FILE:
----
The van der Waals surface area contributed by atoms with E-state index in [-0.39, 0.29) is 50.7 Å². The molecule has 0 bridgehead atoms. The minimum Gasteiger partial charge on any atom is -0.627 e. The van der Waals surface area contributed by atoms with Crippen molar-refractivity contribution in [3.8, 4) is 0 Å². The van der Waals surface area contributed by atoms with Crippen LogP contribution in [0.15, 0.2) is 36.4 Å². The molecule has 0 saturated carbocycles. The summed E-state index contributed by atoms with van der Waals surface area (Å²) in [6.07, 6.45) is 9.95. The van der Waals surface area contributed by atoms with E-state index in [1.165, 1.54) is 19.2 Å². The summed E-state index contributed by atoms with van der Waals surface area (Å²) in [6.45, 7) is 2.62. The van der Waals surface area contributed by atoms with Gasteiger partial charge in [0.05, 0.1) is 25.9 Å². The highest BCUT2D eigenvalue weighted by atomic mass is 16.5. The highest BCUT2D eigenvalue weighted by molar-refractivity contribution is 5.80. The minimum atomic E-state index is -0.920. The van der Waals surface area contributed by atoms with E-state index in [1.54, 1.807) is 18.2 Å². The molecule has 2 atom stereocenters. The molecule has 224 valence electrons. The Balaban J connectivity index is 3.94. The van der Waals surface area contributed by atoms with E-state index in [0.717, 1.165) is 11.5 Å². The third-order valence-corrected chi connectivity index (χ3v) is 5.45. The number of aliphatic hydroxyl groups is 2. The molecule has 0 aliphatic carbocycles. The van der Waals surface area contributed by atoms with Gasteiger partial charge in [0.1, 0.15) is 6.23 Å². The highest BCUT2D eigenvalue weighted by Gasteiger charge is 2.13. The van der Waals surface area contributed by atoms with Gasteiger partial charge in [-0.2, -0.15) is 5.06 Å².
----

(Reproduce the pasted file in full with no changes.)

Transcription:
The van der Waals surface area contributed by atoms with E-state index in [-0.39, 0.29) is 50.7 Å². The molecule has 0 bridgehead atoms. The minimum Gasteiger partial charge on any atom is -0.627 e. The van der Waals surface area contributed by atoms with Crippen molar-refractivity contribution in [3.8, 4) is 0 Å². The van der Waals surface area contributed by atoms with Crippen LogP contribution in [0.15, 0.2) is 36.4 Å². The molecule has 0 saturated carbocycles. The summed E-state index contributed by atoms with van der Waals surface area (Å²) in [6.07, 6.45) is 9.95. The van der Waals surface area contributed by atoms with E-state index in [1.165, 1.54) is 19.2 Å². The summed E-state index contributed by atoms with van der Waals surface area (Å²) in [6.45, 7) is 2.62. The van der Waals surface area contributed by atoms with Gasteiger partial charge in [0.05, 0.1) is 25.9 Å². The highest BCUT2D eigenvalue weighted by atomic mass is 16.5. The highest BCUT2D eigenvalue weighted by molar-refractivity contribution is 5.80. The minimum atomic E-state index is -0.920. The van der Waals surface area contributed by atoms with E-state index in [1.54, 1.807) is 18.2 Å². The molecule has 2 atom stereocenters. The molecule has 224 valence electrons. The Balaban J connectivity index is 3.94. The van der Waals surface area contributed by atoms with E-state index in [0.717, 1.165) is 11.5 Å². The third-order valence-corrected chi connectivity index (χ3v) is 5.45. The number of aliphatic hydroxyl groups is 2. The molecule has 0 aliphatic carbocycles. The van der Waals surface area contributed by atoms with Gasteiger partial charge in [0.1, 0.15) is 6.23 Å². The highest BCUT2D eigenvalue weighted by Gasteiger charge is 2.13. The van der Waals surface area contributed by atoms with Gasteiger partial charge in [-0.2, -0.15) is 5.06 Å².